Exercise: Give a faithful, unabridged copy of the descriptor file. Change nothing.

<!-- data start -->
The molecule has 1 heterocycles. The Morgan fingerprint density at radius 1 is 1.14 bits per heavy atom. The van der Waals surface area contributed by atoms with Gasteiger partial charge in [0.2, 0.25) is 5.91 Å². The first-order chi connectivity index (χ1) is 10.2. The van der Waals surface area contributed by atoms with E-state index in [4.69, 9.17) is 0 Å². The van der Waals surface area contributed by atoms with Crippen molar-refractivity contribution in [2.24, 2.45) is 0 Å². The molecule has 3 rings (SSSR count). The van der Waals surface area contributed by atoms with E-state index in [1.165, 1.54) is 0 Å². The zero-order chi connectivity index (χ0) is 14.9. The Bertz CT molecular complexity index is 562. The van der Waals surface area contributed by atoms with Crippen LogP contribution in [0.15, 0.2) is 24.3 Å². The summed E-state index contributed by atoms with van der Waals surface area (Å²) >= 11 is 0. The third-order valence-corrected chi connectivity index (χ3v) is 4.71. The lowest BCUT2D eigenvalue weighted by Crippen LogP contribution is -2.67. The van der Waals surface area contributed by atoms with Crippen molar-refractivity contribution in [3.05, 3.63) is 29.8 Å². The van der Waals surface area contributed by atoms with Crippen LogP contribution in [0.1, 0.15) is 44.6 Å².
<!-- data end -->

The molecule has 1 heterocycles. The Morgan fingerprint density at radius 1 is 1.14 bits per heavy atom. The van der Waals surface area contributed by atoms with Gasteiger partial charge in [0.2, 0.25) is 5.91 Å². The first-order chi connectivity index (χ1) is 10.2. The van der Waals surface area contributed by atoms with E-state index in [4.69, 9.17) is 0 Å². The van der Waals surface area contributed by atoms with Crippen molar-refractivity contribution in [2.24, 2.45) is 0 Å². The molecule has 3 rings (SSSR count). The van der Waals surface area contributed by atoms with E-state index in [1.165, 1.54) is 0 Å². The zero-order chi connectivity index (χ0) is 14.9. The Bertz CT molecular complexity index is 562. The van der Waals surface area contributed by atoms with Crippen LogP contribution in [0.15, 0.2) is 24.3 Å². The summed E-state index contributed by atoms with van der Waals surface area (Å²) >= 11 is 0. The third-order valence-corrected chi connectivity index (χ3v) is 4.71. The lowest BCUT2D eigenvalue weighted by Crippen LogP contribution is -2.67. The van der Waals surface area contributed by atoms with Crippen molar-refractivity contribution in [3.05, 3.63) is 29.8 Å². The van der Waals surface area contributed by atoms with Crippen LogP contribution in [0.1, 0.15) is 44.6 Å².